Every year, it can be difficult for those who love the Academy Awards to see every film nominated by the time of the telecast. It is perhaps most difficult to do so because of categories like Best Foreign Language Film, often filled with movies that have little to no distribution in the United States, and when they do they often stick to the art house circuit. This can be frustrating, as these films are often not only good and worthy of consideration as among the best world cinema has to offer, but they also tend to be bolder, and stray more off the beaten path than the more established Oscar fare. This year’s entry from France is Mustang, a co-production with Turkey (really, the film is entirely Turkish, in the Turkish language, featuring a Turkish locale, cast and a Turkish director, Deniz Gamze Ergüven) that is slowly making its way around the country’s theaters, boasting strong buzz thanks to its five young female leads.

Best understood as a sort of Turkish tale on The Virgin Suicides (though that could be considered a tad reductive), Mustang concerns five sisters (Günes Sensoy’s Lale, Doga Zeynep Doguslu’s Nur, Elit Iscan’s Ece, Tugba Sunguroglu’s Selma and Ilayda Akdogan’s Sonay) living in a rural village by the Black Sea in Turkey. After a mostly innocent bout of play fighting with some boys on the banks of a river on the way home from their last day of school is witnessed by a woman from the town, the girls are greeted at their home by their irate grandmother (Nihal Koldas), whose second-hand account of the incident makes her believe their value as chaste wives to be has been ruined. With the assistance of their dangerously overbearing uncle (Ayberk Pekcan), the girls are confined to a house that becomes increasingly prison-like as they attempt to circumvent the rules and live their lives with a modicum of freedom. Things turn particularly dire as the older members of the clan find themselves embroiled in classically wife-like duties and arranged marriages hanging over their heads like the sword of Damocles. Their freedom erodes further with every barred gate and spiked wall erected on the compound, but their indomitable spirit forges on, even as their tight-knit sisterhood begins to be forced apart.

At its core, Mustang is a film about a patriarchal society and the true harm it can to do the youth who grow up within it. The implications for those raised directly under the thumb of this sort of oppression is clear. They are taken out of school, their studies replaced by homemaking lessons designed to make them model wives and mothers and literally nothing else. Beyond that, it also serves up the model product of that society in the form of the domineering uncle, a man with little time for or interest in the day to day goings on of his family but all the say in what they can or cannot do. It is painful and troubling to see anyone forced to endure such unnecessary trauma, hearkening back to similar films that explore the effects of anti-feminist traditionalism like the Romania-based Beyond the Hills. It is an approach that makes it impossible to feel anything but empathy for the victims of this sort of oppression, a simple but effective way to get the audience on their side. Of course, the director needs to capitalize on that baseline sympathy and turn it into something constructive and meaningful, else it would be little more than a case of bald emotional shortcutting. Luckily, Ergüven has assembled quite the ensemble to help tell her tale.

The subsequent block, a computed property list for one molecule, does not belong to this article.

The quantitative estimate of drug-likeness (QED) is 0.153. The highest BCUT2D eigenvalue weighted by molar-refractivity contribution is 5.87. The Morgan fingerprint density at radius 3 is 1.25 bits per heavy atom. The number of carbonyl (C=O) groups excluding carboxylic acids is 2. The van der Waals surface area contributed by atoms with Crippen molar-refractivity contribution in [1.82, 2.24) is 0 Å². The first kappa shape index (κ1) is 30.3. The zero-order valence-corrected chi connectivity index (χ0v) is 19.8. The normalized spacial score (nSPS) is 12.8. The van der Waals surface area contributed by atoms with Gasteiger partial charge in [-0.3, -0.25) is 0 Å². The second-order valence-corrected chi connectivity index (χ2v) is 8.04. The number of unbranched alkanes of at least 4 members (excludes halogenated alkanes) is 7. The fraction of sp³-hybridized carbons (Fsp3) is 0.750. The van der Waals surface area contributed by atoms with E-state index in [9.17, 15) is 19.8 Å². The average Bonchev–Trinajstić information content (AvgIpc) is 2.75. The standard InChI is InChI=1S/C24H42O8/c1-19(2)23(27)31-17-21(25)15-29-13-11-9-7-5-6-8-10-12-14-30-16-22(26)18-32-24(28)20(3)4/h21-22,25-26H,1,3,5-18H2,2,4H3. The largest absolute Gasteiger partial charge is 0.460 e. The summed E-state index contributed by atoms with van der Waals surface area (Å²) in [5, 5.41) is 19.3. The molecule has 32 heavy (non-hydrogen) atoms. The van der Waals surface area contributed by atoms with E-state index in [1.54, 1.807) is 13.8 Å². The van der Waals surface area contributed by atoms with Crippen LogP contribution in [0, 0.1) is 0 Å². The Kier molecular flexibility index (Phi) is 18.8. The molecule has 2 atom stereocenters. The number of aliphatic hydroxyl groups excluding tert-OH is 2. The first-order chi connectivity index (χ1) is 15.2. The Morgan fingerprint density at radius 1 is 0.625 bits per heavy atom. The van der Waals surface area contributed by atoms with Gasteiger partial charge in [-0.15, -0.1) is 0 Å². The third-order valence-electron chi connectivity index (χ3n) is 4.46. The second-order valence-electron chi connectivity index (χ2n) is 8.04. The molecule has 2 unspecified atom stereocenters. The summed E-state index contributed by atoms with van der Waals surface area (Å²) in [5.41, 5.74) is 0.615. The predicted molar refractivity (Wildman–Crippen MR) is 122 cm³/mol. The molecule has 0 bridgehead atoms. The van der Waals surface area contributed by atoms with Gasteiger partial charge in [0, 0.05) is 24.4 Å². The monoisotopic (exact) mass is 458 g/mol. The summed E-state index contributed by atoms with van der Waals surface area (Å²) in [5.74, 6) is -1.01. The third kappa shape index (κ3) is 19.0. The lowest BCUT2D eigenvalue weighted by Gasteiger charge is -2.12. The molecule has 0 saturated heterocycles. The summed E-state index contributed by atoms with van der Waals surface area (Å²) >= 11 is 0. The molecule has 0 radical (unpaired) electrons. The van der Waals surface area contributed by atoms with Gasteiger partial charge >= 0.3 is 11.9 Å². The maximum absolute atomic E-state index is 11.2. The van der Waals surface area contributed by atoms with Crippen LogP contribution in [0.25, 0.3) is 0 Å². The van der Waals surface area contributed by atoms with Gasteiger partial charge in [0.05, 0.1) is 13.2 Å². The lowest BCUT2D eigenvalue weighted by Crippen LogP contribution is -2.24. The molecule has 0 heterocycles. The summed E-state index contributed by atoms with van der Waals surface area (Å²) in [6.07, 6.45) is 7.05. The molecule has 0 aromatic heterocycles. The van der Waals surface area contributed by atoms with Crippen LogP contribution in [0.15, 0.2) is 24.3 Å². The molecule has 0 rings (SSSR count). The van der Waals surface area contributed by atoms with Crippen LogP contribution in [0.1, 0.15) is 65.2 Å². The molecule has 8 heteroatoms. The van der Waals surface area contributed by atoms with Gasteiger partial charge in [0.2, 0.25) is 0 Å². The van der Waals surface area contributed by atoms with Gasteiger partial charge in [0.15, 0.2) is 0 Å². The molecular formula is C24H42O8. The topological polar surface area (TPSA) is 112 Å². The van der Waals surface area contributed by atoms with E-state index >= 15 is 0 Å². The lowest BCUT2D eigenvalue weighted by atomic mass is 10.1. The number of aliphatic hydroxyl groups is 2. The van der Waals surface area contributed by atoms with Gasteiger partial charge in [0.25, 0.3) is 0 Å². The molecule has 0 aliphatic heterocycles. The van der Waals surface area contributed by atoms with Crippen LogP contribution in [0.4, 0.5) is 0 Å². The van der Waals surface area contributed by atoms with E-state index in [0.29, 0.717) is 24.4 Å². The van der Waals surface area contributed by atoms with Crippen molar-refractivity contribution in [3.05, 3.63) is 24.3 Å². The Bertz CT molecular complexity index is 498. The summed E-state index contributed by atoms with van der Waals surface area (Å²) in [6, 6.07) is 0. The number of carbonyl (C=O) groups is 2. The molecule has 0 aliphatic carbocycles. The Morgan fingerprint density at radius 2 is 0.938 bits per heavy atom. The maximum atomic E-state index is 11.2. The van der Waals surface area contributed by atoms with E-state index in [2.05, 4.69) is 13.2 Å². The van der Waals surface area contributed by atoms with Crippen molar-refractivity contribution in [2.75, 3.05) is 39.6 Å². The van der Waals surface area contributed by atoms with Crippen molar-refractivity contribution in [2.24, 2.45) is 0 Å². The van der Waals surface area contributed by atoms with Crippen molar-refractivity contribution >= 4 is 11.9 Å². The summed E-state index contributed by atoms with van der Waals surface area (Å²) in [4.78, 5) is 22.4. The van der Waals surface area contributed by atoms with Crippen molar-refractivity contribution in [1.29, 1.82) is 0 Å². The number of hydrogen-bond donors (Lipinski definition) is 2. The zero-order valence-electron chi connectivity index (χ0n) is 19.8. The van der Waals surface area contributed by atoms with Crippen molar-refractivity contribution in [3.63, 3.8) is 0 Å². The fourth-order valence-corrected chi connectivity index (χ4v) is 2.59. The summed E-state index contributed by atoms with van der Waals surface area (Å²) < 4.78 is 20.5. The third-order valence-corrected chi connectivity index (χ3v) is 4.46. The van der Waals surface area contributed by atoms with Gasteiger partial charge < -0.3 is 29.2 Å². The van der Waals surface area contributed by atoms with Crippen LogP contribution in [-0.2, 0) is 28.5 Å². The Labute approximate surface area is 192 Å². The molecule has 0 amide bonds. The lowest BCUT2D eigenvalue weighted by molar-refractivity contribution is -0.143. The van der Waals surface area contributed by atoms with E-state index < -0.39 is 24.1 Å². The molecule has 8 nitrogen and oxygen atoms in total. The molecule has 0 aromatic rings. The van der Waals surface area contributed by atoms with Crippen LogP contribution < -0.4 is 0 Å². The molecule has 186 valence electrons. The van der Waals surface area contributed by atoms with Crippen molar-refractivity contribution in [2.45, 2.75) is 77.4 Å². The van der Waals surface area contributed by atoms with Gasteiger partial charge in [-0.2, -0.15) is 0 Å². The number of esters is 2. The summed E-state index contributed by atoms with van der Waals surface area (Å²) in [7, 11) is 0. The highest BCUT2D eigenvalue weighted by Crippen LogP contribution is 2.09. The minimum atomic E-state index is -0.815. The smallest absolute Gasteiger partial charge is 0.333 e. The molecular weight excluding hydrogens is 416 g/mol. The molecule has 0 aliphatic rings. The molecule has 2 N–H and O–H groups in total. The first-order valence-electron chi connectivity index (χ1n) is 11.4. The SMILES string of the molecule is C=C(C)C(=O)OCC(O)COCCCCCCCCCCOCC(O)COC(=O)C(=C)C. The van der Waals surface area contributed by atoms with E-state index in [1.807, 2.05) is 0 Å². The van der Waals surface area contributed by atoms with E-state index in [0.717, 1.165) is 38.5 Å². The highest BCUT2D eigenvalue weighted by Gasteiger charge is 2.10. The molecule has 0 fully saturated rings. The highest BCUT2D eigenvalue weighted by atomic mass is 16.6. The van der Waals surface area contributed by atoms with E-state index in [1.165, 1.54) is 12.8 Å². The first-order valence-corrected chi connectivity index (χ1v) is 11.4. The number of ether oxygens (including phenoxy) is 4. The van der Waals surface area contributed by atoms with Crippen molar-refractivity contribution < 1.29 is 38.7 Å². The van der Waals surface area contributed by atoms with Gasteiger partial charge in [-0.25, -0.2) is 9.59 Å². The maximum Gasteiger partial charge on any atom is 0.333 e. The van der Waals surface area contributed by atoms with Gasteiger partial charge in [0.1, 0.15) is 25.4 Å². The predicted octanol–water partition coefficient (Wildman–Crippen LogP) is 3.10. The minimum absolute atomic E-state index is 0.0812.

The majority of the young ladies here are not seasoned actresses (only Iscan has screen credits prior to this one), but it would be difficult to discern this from the poise they bring to their roles. The closest consideration of a lead is Sensoy’s Lale, the youngest and fiercest of the girls, much more interested in watching football than learning to braid hair, cook or do laundry. Her choices drive much of the action, and she provides both the sense of innocence and undeniable spirit that comes to define the girls as a collective. This is to take nothing away from the other performances; all of the actresses bring their own flavor to their roles, but Sensoy is certainly the highlight. Mustang is further aided by warm, natural lighting (creating a distinct contrast between nature and the prison their home has become, especially as that light is broken up by the shadows of bars that keep them contained) and soft style camera work that gives the film a gauzy, lived-in feel. It can get Malickian from time to time, as films so often seem to do these days, but it fits Ergüven’s plans and needs quite well.

As the film moves on and arranged marriages and tragic incidents erode the familial bonds that kept the girls going, the stakes raise in the final act with only Lale and Nur left to fend for themselves against their family. At this point, the film morphs into something akin to a home invasion horror film for much of its final act, a tense standoff that, thanks to the character work done in the first two acts, is surprisingly thrilling despite perhaps representing a bit of a tonal shift. Even more powerful, though, is the film’s final scene, a perfectly calibrated outburst of emotion from a moment that does not telegraph itself, creating a lovely surprise that shouldn’t really be a surprise at all, a reminder of the true potential for human kindness. It pulls away not a second too late nor too soon, leaving the audience to make their own decisions about what the future holds. Ergüven has crafted a film that traces a consistent upward trajectory, building everything toward this one moment. If it failed, the entire enterprise would have been in danger of collapsing on itself. But because of this ending and its cinematic triumph, Mustang takes flight and soars.